Earlier this year, RMBO hosted forums to gauge feedback on a new Decision Support Tool. The tool helps compare management options that ensure the economic viability of grazing lands with the habitat needs of sagebrush-dependent songbirds and grouse.
Bird banding brings us cool birds, interesting insights and always new questions, and this spring was no exception. We again shared these experiences with hundreds of visitors, from toddlers to school kids to adults of all ages. Without further ado, here are the birdy highlights from the spring.
In November of 2013, RMBO and the local birding community lost an extraordinary friend, Jim Duggan. In April, 50 of Jim’s friends gathered at RMBO’s Old Stone House to dedicate a bench in his honor. Board chairman Larry Modesitt writes about the ceremony and Jim’s lasting gift to RMBO.
Spring is right around the corner, and you know what that means … spring migration and bird banding! We’re getting prepared and excited for the upcoming banding season. But before we get the mist nets out for another season, we wanted to share some birdy highlights from the fall (a little late, we know, but better late than never, right?).
Despite sub-freezing temperatures and driving snow, 38 volunteers took part in this year’s Christmas Bird Count at Barr Lake. Count compiler Chuck Hundertmark offers a report on species observed that day, including a few rarities for Barr Lake.
Whew! The dust has finally settled after another fun BBQ for the Birds. Held Oct. 5 this year at the Old Stone House in Brighton, Colorado, the event was an opportunity for Rocky Mountain Bird Observatory to thank its members and raise funds for conservation and education programs.
Now that fall is upon us in the Rockies, RMBO biologists and technicians are finishing proofing data gathered this summer under the Integrated Monitoring in Bird Conservation Regions (IMBCR) program. It’s not glamorous, but with proofing data comes the confirmation of cool new species for the program. Biologist Nick Van Lanen reports on the summer field season and species detected for the first time during IMBCR surveys.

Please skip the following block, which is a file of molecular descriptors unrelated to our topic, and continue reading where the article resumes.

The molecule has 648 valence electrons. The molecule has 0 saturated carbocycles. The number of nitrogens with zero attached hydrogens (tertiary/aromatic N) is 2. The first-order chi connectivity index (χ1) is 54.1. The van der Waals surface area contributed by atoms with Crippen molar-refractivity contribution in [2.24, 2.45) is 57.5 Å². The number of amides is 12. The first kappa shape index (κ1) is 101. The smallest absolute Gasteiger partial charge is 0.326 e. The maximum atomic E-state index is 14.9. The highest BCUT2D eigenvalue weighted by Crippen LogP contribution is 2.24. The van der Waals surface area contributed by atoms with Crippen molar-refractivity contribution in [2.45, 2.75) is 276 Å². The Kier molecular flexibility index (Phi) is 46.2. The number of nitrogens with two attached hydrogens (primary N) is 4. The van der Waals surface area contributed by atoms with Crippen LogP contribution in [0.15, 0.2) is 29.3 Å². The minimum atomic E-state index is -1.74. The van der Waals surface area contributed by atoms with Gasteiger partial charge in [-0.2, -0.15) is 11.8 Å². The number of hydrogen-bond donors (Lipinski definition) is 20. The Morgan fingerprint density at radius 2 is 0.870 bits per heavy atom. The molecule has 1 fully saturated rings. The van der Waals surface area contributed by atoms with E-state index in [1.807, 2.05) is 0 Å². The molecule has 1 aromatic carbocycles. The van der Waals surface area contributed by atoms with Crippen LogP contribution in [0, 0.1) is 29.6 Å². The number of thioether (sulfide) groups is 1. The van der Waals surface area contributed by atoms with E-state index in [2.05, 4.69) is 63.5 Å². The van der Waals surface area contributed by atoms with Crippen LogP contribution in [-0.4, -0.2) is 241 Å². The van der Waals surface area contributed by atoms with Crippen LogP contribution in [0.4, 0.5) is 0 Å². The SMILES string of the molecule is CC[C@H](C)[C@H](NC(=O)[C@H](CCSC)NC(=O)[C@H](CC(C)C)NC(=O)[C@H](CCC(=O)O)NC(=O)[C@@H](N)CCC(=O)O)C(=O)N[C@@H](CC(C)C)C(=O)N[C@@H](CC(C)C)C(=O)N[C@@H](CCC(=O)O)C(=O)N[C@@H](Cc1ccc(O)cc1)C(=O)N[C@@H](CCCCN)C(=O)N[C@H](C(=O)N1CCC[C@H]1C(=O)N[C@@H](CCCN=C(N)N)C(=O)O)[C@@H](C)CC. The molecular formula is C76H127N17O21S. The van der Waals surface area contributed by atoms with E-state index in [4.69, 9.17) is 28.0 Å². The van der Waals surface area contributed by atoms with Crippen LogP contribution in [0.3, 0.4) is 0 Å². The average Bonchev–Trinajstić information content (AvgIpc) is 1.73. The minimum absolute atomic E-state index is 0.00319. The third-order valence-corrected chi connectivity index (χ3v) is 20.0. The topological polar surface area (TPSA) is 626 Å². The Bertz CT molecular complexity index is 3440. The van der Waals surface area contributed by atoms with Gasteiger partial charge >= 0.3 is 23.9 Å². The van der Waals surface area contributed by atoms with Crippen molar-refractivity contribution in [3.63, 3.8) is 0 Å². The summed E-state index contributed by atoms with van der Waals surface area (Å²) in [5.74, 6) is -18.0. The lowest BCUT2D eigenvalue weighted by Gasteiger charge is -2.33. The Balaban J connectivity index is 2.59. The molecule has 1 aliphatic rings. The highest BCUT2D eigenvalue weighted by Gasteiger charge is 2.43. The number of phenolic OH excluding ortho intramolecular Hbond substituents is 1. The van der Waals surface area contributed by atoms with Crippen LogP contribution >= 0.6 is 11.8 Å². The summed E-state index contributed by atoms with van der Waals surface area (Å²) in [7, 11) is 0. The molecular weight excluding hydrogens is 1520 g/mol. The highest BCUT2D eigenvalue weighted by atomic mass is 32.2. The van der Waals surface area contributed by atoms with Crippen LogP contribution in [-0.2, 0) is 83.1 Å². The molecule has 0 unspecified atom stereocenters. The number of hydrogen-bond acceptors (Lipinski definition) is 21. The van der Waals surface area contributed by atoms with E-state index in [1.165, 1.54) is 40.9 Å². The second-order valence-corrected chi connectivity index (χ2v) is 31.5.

Grassland bird populations have declined more steeply than any other group of North American birds. Since 2006, RMBO has partnered with the City of Fort Collins to inventory and monitor grassland birds on city-owned properties near the Colorado-Wyoming border. These properties represent some of the most significant grasslands in northern Colorado and support populations of more than 20 high-priority bird species. Communications Coordinator Teddy Parker-Renga writes about a day in the field surveying birds on these properties and discusses the impact of the Mountains to Plains Region project.
The shortgrass prairie surrounding RMBO’s Environmental Learning Center provides important habitat for birds and other wildlife. Unfortunately, non-native weeds have invaded the landscape. During field trips to the center this spring, students helped restore the prairie by removing weeds. Educator Emily Snode writes about this service learning component of RMBO’s education programs and the awesome help of all of these Weed Warriors.